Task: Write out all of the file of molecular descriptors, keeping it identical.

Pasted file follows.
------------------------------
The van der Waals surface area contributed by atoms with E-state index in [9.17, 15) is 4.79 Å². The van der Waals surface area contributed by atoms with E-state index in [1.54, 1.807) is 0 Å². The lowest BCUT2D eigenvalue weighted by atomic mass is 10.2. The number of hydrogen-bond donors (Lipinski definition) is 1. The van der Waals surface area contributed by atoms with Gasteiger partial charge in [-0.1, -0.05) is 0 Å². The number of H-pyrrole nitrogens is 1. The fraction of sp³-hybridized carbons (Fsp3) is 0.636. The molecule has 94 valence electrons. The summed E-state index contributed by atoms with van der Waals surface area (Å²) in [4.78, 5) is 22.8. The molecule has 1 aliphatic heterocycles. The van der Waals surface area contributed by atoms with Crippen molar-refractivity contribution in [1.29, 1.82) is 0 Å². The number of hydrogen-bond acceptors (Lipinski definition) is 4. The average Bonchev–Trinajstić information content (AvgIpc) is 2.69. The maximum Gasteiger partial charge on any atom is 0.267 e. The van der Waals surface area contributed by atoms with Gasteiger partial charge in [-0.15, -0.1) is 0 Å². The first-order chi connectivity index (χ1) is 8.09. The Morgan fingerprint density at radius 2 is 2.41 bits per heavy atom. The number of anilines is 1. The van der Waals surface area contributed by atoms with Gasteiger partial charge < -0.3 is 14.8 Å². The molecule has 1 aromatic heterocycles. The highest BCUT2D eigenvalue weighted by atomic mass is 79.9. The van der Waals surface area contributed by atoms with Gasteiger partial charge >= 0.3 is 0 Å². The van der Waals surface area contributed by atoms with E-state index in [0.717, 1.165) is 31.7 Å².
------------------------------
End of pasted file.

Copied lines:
The van der Waals surface area contributed by atoms with E-state index in [9.17, 15) is 4.79 Å². The van der Waals surface area contributed by atoms with E-state index in [1.54, 1.807) is 0 Å². The lowest BCUT2D eigenvalue weighted by atomic mass is 10.2. The number of hydrogen-bond donors (Lipinski definition) is 1. The van der Waals surface area contributed by atoms with Gasteiger partial charge in [-0.1, -0.05) is 0 Å². The number of H-pyrrole nitrogens is 1. The fraction of sp³-hybridized carbons (Fsp3) is 0.636. The molecule has 94 valence electrons. The summed E-state index contributed by atoms with van der Waals surface area (Å²) in [4.78, 5) is 22.8. The molecule has 1 aliphatic heterocycles. The van der Waals surface area contributed by atoms with Crippen molar-refractivity contribution in [1.29, 1.82) is 0 Å². The number of hydrogen-bond acceptors (Lipinski definition) is 4. The average Bonchev–Trinajstić information content (AvgIpc) is 2.69. The maximum Gasteiger partial charge on any atom is 0.267 e. The van der Waals surface area contributed by atoms with Gasteiger partial charge in [-0.15, -0.1) is 0 Å². The first-order chi connectivity index (χ1) is 8.09. The Morgan fingerprint density at radius 2 is 2.41 bits per heavy atom. The number of anilines is 1. The van der Waals surface area contributed by atoms with Gasteiger partial charge < -0.3 is 14.8 Å². The molecule has 1 aromatic heterocycles. The highest BCUT2D eigenvalue weighted by atomic mass is 79.9. The van der Waals surface area contributed by atoms with Gasteiger partial charge >= 0.3 is 0 Å². The van der Waals surface area contributed by atoms with E-state index in [0.717, 1.165) is 31.7 Å².